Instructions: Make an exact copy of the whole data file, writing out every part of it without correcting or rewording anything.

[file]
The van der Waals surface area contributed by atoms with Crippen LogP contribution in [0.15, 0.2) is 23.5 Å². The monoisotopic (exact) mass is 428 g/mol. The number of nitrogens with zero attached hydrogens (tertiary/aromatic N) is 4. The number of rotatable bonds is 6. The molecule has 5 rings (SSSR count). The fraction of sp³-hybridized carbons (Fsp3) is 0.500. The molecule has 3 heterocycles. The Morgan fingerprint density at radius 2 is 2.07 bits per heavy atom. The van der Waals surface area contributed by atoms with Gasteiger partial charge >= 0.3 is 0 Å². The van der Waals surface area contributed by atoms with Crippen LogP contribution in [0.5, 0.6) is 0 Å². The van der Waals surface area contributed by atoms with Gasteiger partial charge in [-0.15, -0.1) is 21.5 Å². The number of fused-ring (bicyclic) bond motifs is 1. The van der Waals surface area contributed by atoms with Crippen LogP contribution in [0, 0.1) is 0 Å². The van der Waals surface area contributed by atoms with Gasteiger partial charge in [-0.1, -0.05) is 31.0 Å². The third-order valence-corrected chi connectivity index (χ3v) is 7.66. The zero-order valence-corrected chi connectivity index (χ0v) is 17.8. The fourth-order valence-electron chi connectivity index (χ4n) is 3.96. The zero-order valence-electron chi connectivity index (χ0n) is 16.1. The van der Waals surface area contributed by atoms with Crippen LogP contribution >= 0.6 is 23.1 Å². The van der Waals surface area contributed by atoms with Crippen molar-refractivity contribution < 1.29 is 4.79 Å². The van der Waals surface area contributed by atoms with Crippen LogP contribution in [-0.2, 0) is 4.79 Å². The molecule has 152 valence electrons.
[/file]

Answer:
The van der Waals surface area contributed by atoms with Crippen LogP contribution in [0.15, 0.2) is 23.5 Å². The monoisotopic (exact) mass is 428 g/mol. The number of nitrogens with zero attached hydrogens (tertiary/aromatic N) is 4. The number of rotatable bonds is 6. The molecule has 5 rings (SSSR count). The fraction of sp³-hybridized carbons (Fsp3) is 0.500. The molecule has 3 heterocycles. The Morgan fingerprint density at radius 2 is 2.07 bits per heavy atom. The van der Waals surface area contributed by atoms with Gasteiger partial charge >= 0.3 is 0 Å². The van der Waals surface area contributed by atoms with Crippen LogP contribution in [0.5, 0.6) is 0 Å². The van der Waals surface area contributed by atoms with Gasteiger partial charge in [-0.15, -0.1) is 21.5 Å². The number of fused-ring (bicyclic) bond motifs is 1. The van der Waals surface area contributed by atoms with Crippen LogP contribution in [0, 0.1) is 0 Å². The van der Waals surface area contributed by atoms with Gasteiger partial charge in [-0.1, -0.05) is 31.0 Å². The third-order valence-corrected chi connectivity index (χ3v) is 7.66. The zero-order valence-corrected chi connectivity index (χ0v) is 17.8. The fourth-order valence-electron chi connectivity index (χ4n) is 3.96. The zero-order valence-electron chi connectivity index (χ0n) is 16.1. The van der Waals surface area contributed by atoms with Crippen LogP contribution >= 0.6 is 23.1 Å². The van der Waals surface area contributed by atoms with Crippen molar-refractivity contribution < 1.29 is 4.79 Å². The van der Waals surface area contributed by atoms with Crippen LogP contribution in [-0.2, 0) is 4.79 Å². The molecule has 152 valence electrons.